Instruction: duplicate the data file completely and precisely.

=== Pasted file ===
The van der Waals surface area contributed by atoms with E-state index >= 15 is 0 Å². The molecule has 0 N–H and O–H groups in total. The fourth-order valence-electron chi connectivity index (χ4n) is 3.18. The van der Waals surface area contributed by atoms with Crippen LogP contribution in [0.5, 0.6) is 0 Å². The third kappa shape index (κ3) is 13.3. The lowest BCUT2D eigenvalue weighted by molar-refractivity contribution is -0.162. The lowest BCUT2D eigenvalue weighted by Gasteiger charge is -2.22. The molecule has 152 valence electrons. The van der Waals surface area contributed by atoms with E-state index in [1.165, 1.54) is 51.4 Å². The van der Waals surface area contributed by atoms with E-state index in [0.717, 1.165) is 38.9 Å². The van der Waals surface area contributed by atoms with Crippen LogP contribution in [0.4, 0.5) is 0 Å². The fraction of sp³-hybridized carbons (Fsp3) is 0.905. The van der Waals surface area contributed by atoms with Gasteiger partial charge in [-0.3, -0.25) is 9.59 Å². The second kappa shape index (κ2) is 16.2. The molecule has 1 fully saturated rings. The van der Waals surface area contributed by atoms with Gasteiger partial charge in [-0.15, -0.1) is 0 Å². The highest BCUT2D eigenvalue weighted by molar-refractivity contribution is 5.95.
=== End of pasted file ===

The van der Waals surface area contributed by atoms with E-state index >= 15 is 0 Å². The molecule has 0 N–H and O–H groups in total. The fourth-order valence-electron chi connectivity index (χ4n) is 3.18. The van der Waals surface area contributed by atoms with Crippen LogP contribution in [0.5, 0.6) is 0 Å². The third kappa shape index (κ3) is 13.3. The lowest BCUT2D eigenvalue weighted by molar-refractivity contribution is -0.162. The lowest BCUT2D eigenvalue weighted by Gasteiger charge is -2.22. The molecule has 152 valence electrons. The van der Waals surface area contributed by atoms with E-state index in [1.165, 1.54) is 51.4 Å². The van der Waals surface area contributed by atoms with E-state index in [0.717, 1.165) is 38.9 Å². The van der Waals surface area contributed by atoms with Crippen LogP contribution in [0.4, 0.5) is 0 Å². The fraction of sp³-hybridized carbons (Fsp3) is 0.905. The van der Waals surface area contributed by atoms with Gasteiger partial charge in [-0.3, -0.25) is 9.59 Å². The second kappa shape index (κ2) is 16.2. The molecule has 1 fully saturated rings. The van der Waals surface area contributed by atoms with Gasteiger partial charge in [-0.15, -0.1) is 0 Å². The highest BCUT2D eigenvalue weighted by molar-refractivity contribution is 5.95.